Caution Concerning Forward-Looking Statements Relating to Bucyrus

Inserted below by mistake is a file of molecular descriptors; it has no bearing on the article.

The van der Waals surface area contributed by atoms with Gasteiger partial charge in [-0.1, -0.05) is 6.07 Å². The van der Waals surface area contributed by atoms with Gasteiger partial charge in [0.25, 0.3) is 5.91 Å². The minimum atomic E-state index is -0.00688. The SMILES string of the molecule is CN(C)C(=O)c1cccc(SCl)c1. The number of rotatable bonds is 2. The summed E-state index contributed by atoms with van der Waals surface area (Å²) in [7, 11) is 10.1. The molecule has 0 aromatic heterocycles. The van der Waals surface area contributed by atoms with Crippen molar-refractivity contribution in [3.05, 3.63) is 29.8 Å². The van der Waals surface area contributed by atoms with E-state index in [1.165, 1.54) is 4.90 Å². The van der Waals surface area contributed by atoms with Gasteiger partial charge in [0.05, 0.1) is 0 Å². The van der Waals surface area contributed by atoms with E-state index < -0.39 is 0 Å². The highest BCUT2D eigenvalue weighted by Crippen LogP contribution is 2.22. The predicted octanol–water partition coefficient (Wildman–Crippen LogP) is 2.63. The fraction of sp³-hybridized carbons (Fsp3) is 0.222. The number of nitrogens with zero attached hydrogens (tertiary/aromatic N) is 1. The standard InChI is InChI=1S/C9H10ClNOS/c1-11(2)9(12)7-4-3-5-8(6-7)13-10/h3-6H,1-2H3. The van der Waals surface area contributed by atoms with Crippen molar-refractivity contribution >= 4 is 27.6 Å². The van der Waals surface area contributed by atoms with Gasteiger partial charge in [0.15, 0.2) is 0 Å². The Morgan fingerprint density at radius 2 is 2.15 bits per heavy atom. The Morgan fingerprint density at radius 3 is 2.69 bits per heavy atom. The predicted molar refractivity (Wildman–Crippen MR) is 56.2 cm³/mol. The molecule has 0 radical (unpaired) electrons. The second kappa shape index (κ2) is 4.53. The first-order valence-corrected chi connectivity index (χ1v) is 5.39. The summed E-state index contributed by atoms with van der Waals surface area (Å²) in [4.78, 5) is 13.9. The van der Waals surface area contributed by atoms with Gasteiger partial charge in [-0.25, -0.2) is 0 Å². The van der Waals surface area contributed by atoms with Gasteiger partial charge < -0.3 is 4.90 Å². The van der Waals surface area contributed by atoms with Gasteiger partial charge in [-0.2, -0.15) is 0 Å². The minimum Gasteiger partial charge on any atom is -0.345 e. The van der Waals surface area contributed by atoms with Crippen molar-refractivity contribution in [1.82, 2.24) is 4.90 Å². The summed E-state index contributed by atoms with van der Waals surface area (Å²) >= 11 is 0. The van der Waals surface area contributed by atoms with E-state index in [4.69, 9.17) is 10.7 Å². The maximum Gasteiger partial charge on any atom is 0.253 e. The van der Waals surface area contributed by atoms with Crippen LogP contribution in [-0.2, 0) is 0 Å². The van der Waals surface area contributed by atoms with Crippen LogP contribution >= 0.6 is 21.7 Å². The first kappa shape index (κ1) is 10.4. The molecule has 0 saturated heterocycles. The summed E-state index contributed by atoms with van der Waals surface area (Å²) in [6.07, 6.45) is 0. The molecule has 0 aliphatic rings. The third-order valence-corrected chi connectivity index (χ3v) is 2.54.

Statements in this communication that relate to Bucyruss future plans, objectives, expectations, performance, events and the like may constitute forward-looking statements within the meaning of the Private Securities Litigation Reform Act of 1995, Section 27A of the Securities Act of 1933, as amended, and Section 21E of the Securities Exchange Act of 1934, as amended. Future events, risks and uncertainties, individually or in the aggregate, could cause our actual results to differ materially from those expressed or implied in these forward-looking statements. These forward-looking statements may be identified by the use of predictive, future tense or forward-looking terminology, such as believes, anticipates, expects, estimates, intends, may, will or similar terms. The material factors and assumptions that could cause actual results to differ materially from current expectations include, without limitation, the following: (1) the inability to close the merger in a timely manner; (2) the inability to complete the merger due to the failure to obtain stockholder approval and adoption of the merger agreement and approval of the merger or the failure to satisfy other conditions to completion of the merger, including required regulatory approvals; (3) the failure of the transaction to close for any other reason; (4) the effect of the announcement of the transaction on Bucyruss business relationships, operating results and business generally; (5) the possibility that the anticipated synergies and cost savings of the merger will not be realized, or will not be realized within the expected time period; (6) the possibility that the merger may be more expensive to complete than anticipated, including as a result of unexpected factors or events; (7) diversion of managements attention from ongoing business concerns; (8) general competitive, economic, political and market conditions and fluctuations; (9) actions taken or conditions imposed by the governmental or regulatory authorities; (10) adverse outcomes of pending or threatened litigation or government investigations; (11) the impact of competition in the industries and in the specific markets in which Bucyrus operates; and (12) other factors that may affect future results of the combined company described in the section entitled Risk Factors in the proxy statement to be mailed to Bucyruss stockholders Bucyruss filings with the SEC that are available on the SECs web site located at http://www.sec.gov, including the section entitled Risk Factors in Bucyruss Annual Report on Form 10-K for the fiscal year ended December 31, 2009. Readers are strongly urged to read the full cautionary statements contained in those materials. All forward-looking statements attributable to Bucyrus are expressly qualified in their entirety by the foregoing cautionary statements. We assume no obligation to update any forward-looking statements to reflect events that occur or circumstances that exist after the date on which they were made.